It takes a lot to get Iraqis angry enough to take the risk of demonstrating in the streets. They’ve learned the hard way the cost of public protests. But this week, mounting public anger over lack of government services and rampant corruption sparked the most sweeping reform plan in Iraq’s post-war history.
Prime Minister Haider al-Abadi, widely thought of as a man with good intentions but questionable clout, has managed to sell both his cabinet and Iraq’s famously fractious parliament on drastic political reforms aimed at reversing the most visible elements of a sectarian quota system in place since the United States ran Iraq.
The plan eliminates the positions of three vice presidents and three deputy prime ministers—posts used as bargaining chips between Shia, Sunni and Kurdish factions in almost every government since 2003. Abadi has also pledged to both pursue and reopen corruption cases against hundreds of Iraqi officials, including those in his own Shiite alliance.
Twelve years after Saddam Hussein was toppled, rampant corruption has collided with a serious financial crisis and the ongoing war against ISIS, prompting even Iraq’s most reclusive senior Shia cleric to warn that drastic measures were needed.
In the streets of Baghdad, it’s easy to see why. Iraq, OPEC’s second biggest oil producer, can’t provide enough electricity or even fuel to keep generators running in temperatures that top 120 degrees. When it gets too hot to provide air conditioning, the Iraqi government simply declares a holiday.
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Under the political bargaining over the past decade, ministries are allotted to specific political parties and stuffed with party loyalists or people who have paid to get their jobs and, in turn, demand bribes for doing them.
All of this was business as usual until entire divisions of the Iraqi army collapsed in the face of the self-declared Islamic State’s onslaught last year. Commanders appointed for loyalty to former Prime Minister Nouri al Maliki oversaw a hollow army with corrupt officers, siphoning off money from food and ammunition and tens of thousands of nonexistent soldiers.
Politicians are still grappling with the fallout of the Islamic State’s massacre of more than 800 unarmed young military recruits last year near Tikrit, most from impoverished Shia communities in the southern Iraq. A year of protests by families demanding information about the fate of their relatives killed at Speicher base has paved the way for the wider demonstrations in Baghdad, Basra, and other cities.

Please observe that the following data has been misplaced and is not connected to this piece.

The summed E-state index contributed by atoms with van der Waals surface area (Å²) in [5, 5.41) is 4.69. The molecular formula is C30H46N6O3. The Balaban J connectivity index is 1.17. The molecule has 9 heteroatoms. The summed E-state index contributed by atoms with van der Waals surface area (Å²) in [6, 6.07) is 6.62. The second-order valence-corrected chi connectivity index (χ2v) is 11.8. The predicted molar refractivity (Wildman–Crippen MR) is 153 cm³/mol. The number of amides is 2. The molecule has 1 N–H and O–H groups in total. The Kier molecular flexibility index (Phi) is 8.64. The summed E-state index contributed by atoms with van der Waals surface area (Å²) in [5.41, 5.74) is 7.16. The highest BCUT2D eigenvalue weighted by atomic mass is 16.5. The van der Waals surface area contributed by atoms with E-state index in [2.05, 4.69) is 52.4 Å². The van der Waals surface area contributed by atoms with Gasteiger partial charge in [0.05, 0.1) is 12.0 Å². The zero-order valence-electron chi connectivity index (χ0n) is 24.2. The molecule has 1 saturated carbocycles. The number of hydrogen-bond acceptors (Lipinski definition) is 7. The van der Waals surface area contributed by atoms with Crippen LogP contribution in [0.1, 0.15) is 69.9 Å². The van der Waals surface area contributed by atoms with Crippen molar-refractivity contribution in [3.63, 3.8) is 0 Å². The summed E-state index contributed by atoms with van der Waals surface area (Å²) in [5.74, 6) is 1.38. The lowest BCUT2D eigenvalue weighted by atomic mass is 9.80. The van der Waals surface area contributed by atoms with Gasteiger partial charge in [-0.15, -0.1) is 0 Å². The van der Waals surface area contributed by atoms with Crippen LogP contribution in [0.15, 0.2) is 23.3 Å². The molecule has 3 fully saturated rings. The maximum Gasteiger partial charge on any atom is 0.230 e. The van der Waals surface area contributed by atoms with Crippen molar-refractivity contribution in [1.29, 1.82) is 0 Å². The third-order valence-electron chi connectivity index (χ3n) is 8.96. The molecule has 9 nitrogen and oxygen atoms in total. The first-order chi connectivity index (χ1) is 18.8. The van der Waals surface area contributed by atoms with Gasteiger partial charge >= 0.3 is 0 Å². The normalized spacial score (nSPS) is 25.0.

At security checkpoints around the city, posters of soldiers, police and other security forces killed in battle in Tikrit, Baji and other battles plaster the walls.
“They sit in their air-conditioned offices and they send us out to die,” one soldier said of his commanders recently when I asked him about one of the fallen.
Former prime minister Nouri al-Maliki crushed demonstrations during his rule when plain-clothes police officers beat and stabbed protesters. He sent the army in to dismantle Sunni protest camps in the Anbar protest.
In these demonstrations, police who share the same complaints as other Iraqis, were handing out bottles of water and taking selfies with the protesters.
Maliki is one of the vice presidents who will lose his job assuming the reforms withstand an expected constitutional challenge. He has backed the reform plan but isn’t expected to disappear.
Others won’t go as quietly. Ayyad Allawi, a secular Shia who leads a largely Sunni party, won more votes than Maliki in 2010 elections but was outmaneuvered for the job of prime minister. He has called eliminating his role as vice president unconstitutional. The Kurds are also expected to oppose reforms that will weaken even further their share of power in Baghdad.
The plan would give Abadi the authority to fire corrupt or ineffective provincial governors and dissolve provincial and local councils, making him the most powerful prime minister in Iraqi history. Some worry that even the benign-seeming UK-educated engineer could be a dictator in the making.
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The Arab Spring passed over Iraq after it started in Tunisia five years ago. Iraq’s dictator had already been toppled. These protests—broad-based and non-sectarian—reaffirmed their support for Prime Minister Abadi at the same time they demanded better government. With Iraq in danger of failing, it has given him a historic opportunity to help hold the country together.
Jane Arraf is a former Edward R Murrow press fellow at the Council on Foreign Relations. She is the only Western journalist based in Baghdad during the 1990s who still regularly covers Iraq.
This post appears courtesy of CFR.org.